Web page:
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Help or interference? Online and on track with health devices

Help or interference? Online and on track with health devices
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Internet connected devices have revolutionized the world of health behavior tracking. Consumers can measure, automatically record and save their health data to the cloud using a wide range of devices that measure health-relevant indices like weight, blood pressure, physical activity and sleep quality.

Withings, a company that offers many of these connected health devices, is on the market and Google-owned smart home company Nest is in the running as a potential buyer. Adding Withings’ smart-health devices to Google’s smart-home offerings would be a significant step toward Google owning a large share of the Internet of things that the Federal Trade Commission estimates will connect 50 billion devices by 2020.

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As a psychologist and professor of Medical Social Sciences at Northwestern University studying the links between psychology, health behaviors and physical health, I see the promise in connected health for improving physical and psychological well-being at both an individual and public health level.

 

The first step to changing a health behavior is tracking it.

It is important to know how much you weigh and how much physical activity you get on an average day before you launch into a weight loss program. Although tracking alone does not appear to improve physical health (simply tracking number of steps does not lead to weight loss, for example), tracking combined with feedback, goal setting, or motivational messages is effective.

Health care is also making use of patient-generated health data from Internet connected home monitoring devices as a way of empowering patients and improving communication with providers. The Food and Drug Administration’s strategic policy roadmap explicitly supports improving access to innovative products to advance public health by empowering consumers to take a larger role in their own health promotion.

Researchers are using smartphones and other wearable sensors to predict emotional well-being in daily life. These passive sensors can collect data on heart rate, physical activity, sociability and mobility that, combined, can be used to predict mood and may be able to detect problems before the individual is consciously aware of them.

Such passive sensing approaches are much less burdensome for participants than asking them to repeatedly report, “How do you feel? Who are you with? What are you doing?” In addition, collection of data from passive sensors can be used to automatically provide suggestions for addressing problems that may be surfaced by the devices. For example, data on physiological arousal and stress can trigger a suggestion for a brief meditation exercise or other stress reduction activity.

As a consumer, I use of many of these connected devices, including a Nest thermostat and Withings scale and blood pressure monitor. I like the ability to remotely monitor and adjust the heat even when I’m away from home as well as tracking my weight and blood pressure electronically. Monitoring allows me to get an overview of these statistics and see trends in my own health outcomes.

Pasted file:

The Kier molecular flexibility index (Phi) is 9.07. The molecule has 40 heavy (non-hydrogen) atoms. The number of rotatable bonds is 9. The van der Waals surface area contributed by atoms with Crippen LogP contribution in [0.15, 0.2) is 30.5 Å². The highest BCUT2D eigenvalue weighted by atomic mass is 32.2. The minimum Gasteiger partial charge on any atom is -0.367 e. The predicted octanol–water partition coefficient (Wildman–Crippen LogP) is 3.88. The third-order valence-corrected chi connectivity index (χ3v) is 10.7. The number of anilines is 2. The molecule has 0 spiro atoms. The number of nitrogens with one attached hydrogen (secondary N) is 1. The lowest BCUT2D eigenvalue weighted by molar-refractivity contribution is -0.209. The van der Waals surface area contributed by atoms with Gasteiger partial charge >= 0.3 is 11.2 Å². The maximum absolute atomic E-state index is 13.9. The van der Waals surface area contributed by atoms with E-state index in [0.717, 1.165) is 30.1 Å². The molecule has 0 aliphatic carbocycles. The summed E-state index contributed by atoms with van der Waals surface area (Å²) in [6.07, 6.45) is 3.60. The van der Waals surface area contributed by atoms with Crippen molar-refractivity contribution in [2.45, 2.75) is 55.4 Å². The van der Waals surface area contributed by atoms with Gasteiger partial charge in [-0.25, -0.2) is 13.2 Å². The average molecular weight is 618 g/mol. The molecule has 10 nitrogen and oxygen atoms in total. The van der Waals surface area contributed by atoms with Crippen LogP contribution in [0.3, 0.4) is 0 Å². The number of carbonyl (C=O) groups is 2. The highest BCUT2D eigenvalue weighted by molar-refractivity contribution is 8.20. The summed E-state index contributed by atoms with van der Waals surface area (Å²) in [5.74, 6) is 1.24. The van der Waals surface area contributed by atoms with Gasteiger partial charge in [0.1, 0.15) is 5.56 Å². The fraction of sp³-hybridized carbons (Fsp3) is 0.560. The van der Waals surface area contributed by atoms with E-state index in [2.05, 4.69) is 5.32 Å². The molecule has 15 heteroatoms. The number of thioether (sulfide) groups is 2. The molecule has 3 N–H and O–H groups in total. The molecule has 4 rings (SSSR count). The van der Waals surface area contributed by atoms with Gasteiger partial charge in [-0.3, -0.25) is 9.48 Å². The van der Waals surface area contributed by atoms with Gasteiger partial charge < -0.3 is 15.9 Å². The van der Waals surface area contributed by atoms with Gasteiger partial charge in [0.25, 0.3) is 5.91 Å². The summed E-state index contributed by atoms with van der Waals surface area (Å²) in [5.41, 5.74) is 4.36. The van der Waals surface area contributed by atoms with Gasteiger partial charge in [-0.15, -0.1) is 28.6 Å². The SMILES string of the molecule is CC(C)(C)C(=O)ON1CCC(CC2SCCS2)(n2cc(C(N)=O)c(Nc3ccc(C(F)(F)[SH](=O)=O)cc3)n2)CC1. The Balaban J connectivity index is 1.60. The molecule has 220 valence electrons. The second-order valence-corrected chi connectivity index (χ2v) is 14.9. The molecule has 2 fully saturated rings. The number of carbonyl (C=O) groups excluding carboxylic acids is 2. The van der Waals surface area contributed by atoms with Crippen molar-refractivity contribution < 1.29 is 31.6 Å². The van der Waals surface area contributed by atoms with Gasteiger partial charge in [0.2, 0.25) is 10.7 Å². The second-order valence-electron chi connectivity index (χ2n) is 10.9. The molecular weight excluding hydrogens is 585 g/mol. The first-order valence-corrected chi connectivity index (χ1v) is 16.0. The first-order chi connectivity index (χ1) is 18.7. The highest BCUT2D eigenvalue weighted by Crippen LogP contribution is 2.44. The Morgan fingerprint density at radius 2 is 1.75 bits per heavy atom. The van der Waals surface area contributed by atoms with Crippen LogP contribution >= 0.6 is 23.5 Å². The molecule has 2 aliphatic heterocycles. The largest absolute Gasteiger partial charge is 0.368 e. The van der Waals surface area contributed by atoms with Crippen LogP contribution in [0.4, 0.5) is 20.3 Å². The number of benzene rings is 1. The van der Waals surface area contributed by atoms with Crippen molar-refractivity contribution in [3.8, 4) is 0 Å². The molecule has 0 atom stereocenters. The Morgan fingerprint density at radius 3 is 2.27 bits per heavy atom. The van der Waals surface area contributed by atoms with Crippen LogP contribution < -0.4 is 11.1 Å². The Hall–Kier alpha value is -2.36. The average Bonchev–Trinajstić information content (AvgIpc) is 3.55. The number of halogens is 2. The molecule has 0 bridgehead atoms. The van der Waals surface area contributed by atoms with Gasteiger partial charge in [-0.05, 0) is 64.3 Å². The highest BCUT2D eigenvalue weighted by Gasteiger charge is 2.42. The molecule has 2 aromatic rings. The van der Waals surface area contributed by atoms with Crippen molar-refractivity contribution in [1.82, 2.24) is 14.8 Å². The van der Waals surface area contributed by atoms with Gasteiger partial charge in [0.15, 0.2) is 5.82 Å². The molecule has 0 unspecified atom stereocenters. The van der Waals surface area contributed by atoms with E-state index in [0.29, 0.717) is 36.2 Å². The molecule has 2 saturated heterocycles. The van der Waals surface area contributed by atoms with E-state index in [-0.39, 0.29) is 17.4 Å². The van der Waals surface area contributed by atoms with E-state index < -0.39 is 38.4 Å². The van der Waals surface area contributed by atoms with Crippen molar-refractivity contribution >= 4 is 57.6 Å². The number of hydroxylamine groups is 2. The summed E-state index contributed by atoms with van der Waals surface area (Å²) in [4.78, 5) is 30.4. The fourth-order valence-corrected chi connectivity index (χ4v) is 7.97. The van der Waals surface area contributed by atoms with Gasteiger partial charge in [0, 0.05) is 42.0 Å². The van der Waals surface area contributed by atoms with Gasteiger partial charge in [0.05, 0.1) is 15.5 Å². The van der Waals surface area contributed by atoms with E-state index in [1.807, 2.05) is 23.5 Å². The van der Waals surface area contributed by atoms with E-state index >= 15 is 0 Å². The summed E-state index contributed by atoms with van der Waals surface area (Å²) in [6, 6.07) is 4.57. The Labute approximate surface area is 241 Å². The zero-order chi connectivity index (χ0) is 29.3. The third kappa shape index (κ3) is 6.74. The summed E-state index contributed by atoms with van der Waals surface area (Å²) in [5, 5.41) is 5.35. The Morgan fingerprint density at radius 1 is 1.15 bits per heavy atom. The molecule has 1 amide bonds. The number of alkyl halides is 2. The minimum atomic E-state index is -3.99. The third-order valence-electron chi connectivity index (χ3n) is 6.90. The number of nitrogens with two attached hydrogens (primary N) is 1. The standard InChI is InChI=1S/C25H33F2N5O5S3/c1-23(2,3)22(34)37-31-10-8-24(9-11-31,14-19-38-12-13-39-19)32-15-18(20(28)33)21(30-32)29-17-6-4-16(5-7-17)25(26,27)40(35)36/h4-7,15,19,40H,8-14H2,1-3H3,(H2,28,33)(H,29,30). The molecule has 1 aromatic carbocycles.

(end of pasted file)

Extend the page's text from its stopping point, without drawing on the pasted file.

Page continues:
To be sure, particularly in the wake of the Facebook/Cambridge Analytica scandal there is good reason to be wary of having one’s personal data — weight, blood pressure, sleep patterns, location, social interactions and emotion experience — all linked and housed together in the cloud by a single entity like Google.

Although the use of these data is presumably explained under the terms of service that most of us agree to without reading carefully, Google may share this personal information with advertisers through Google adwords, a marketer’s dream for precise targeting of customers.

If your sleep sensor detected snoring, when you open up your Google chrome browser the next day the ads you see may be for snore guard mouthpieces and mattresses that allow your partner to adjust your side of the bed to elevate your head and reduce the noise.

And, of course, there is the more than minimal risk that the data may be viewed and used by someone who is not authorized to see it.

Of course the only way to keep your personal data private is not to be completely off the grid. Instead consumers can make informed decisions about their use of Internet-connected devices and know how available their data will be to outside parties.

It is the obligation of companies like Google to protect their users’ data and be transparent about their processes for doing so.

With a healthy dose of trepidation, I look forward to when I can receive a text message alerting me to the fact that my blood pressure is lower when I’ve had a good night’s sleep and my sleep is better when the thermostat is set at 64 instead of 68. This would be useful, actionable information to improve my health and well-being.

Judith T. Moskowitz is a professor of Medical Social Sciences at Northwestern University and Director of Research at the Osher Center for Integrative Medicine. She is a Public Voices Fellow through The OpEd Project.